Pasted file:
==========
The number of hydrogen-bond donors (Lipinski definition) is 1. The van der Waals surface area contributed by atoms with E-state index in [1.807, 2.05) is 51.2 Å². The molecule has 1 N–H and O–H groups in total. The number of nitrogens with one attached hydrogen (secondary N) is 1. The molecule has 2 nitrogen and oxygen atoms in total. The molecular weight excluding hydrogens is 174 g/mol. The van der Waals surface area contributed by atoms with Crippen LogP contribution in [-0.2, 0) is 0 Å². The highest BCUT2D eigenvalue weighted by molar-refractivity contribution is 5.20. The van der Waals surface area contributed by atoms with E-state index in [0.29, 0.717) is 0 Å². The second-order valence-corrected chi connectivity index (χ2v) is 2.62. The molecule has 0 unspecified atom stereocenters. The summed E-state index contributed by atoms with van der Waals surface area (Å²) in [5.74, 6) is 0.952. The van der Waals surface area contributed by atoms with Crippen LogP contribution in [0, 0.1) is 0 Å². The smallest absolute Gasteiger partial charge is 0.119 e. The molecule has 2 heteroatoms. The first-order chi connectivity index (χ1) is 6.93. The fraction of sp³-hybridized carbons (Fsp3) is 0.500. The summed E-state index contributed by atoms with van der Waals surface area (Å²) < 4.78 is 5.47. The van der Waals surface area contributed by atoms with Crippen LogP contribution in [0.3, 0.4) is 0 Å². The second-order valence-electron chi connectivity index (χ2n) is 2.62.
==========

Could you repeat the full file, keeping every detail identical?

The number of hydrogen-bond donors (Lipinski definition) is 1. The van der Waals surface area contributed by atoms with E-state index in [1.807, 2.05) is 51.2 Å². The molecule has 1 N–H and O–H groups in total. The number of nitrogens with one attached hydrogen (secondary N) is 1. The molecule has 2 nitrogen and oxygen atoms in total. The molecular weight excluding hydrogens is 174 g/mol. The van der Waals surface area contributed by atoms with Crippen LogP contribution in [-0.2, 0) is 0 Å². The highest BCUT2D eigenvalue weighted by molar-refractivity contribution is 5.20. The van der Waals surface area contributed by atoms with E-state index in [0.29, 0.717) is 0 Å². The second-order valence-corrected chi connectivity index (χ2v) is 2.62. The molecule has 0 unspecified atom stereocenters. The summed E-state index contributed by atoms with van der Waals surface area (Å²) in [5.74, 6) is 0.952. The van der Waals surface area contributed by atoms with Crippen LogP contribution in [0, 0.1) is 0 Å². The smallest absolute Gasteiger partial charge is 0.119 e. The molecule has 2 heteroatoms. The first-order chi connectivity index (χ1) is 6.93. The fraction of sp³-hybridized carbons (Fsp3) is 0.500. The summed E-state index contributed by atoms with van der Waals surface area (Å²) < 4.78 is 5.47. The van der Waals surface area contributed by atoms with Crippen LogP contribution in [0.3, 0.4) is 0 Å². The second-order valence-electron chi connectivity index (χ2n) is 2.62.